( like what some have argued one other highly influental and aging person on the Thai scene has done?)
The reds may not have completely discredited Surayud, but they certainly have taken the shine off him as Prem's successor, and their tactic of highlighting the double standards is a good one that hopefully they will continue even if Thaksin aligned forces regain power.

Has Thaksin's leadership role in the reds been maintained, or is there a chance that others can step up and inspire the Thaksin loyalist rump that this fight should be about much more than getting Thaksin back to power (or getting his money back)?

It's obvious that whoever controls the guns, controls Thailand
Thaksin, Samak and Somchai could not get the army under government control. So far, Abhisit has not had to face such problems, and despite looking like being in considerable trouble during the April 2009 riots, he came through that with flying colours (no doubt with a little help from those who know who owns the horses, and who are just jockeys)
Have things changed since then? Just how split is the military, and what can be made of the recent (unsubstantiated?) grenade attack at army headquarters?

Sorry, lots of questions - does anyone have the answers????

Tuesday, January 26, 2010

Double Standards Thailand

Why is it that Thaksin's wealth & financial affairs have been thoroughly investigated, studied, even had books written about, yet the question of how various Generals (including Privy Councillors like Surayud) obtained their wealth is just swept under the carpet?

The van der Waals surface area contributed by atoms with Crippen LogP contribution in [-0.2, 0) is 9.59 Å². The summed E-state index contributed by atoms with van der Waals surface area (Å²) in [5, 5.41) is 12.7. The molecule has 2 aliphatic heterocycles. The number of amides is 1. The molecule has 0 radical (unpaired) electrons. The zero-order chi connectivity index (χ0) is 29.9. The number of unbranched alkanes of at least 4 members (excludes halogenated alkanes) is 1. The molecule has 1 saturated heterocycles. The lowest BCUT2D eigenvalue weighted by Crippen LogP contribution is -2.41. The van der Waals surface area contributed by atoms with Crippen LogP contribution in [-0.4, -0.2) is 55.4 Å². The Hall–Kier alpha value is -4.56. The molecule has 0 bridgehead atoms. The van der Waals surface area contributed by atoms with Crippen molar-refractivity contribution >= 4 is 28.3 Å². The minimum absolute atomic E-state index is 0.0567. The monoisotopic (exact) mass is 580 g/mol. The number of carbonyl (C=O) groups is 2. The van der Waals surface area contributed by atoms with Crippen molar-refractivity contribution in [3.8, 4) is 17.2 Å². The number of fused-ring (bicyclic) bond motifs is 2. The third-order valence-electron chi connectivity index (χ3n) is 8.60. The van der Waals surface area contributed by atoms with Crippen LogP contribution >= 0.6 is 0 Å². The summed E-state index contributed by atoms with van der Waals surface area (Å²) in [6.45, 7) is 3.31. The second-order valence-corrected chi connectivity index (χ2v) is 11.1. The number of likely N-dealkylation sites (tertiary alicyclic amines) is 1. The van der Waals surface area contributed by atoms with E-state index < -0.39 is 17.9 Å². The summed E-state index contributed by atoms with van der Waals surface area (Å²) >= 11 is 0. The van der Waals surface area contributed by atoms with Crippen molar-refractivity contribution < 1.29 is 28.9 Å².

In fact, Thaksin's financial dealings have been so thoroughly investigated that the only way his enemies can get him is by spurious or overly technical nitpicking type legal arguments.

It astounds me that a prima facie case can clearly be made against the Generals just by a simple calculation of their wealth compared to their salaries, yet they are left alone - a protected species!

On the other hand we have Thaksin: How he got his wealth is well documented (including a little help from a certain General:)
He was already fabulously wealthy before he became PM, and does not appear to have increased that wealth during his term in office by any more than similarly wealthy peoples fortunes increased during the same time.

If there really was a benefit gained from policy corruption under Thaksin, then the prosecutors need to show not just a loss to the state, but they need to show where the money has gone.
To my mind, something just doesn't add up between Thaksins assets from before becoming PM to after he was ousted. The only conclusions I can draw are either that there was no actual benefit from the policy corruption, or a lot of his wealth had already been squirreled away before he was ousted.

Prima facie there seems to be no case against Thaksin, and a clear case against the wealthy Generals - thats a double standard in my book!

Other clear examples of double standards are:

- TRT & PPP get dissolved, while The Democrats evade punishment for what appear to be much worse corruption deals, and they even got all manner of outside help to form a government!

- PAD/yellows invade/occupy an international airport and the leaders are still roaming free after refusing to acknowledge any charges against them, and have even formed a political party (yet when the UDD/reds merely mention they will hold a rally, the Internal Seturity Act gets invoked, or threatened to be invoked)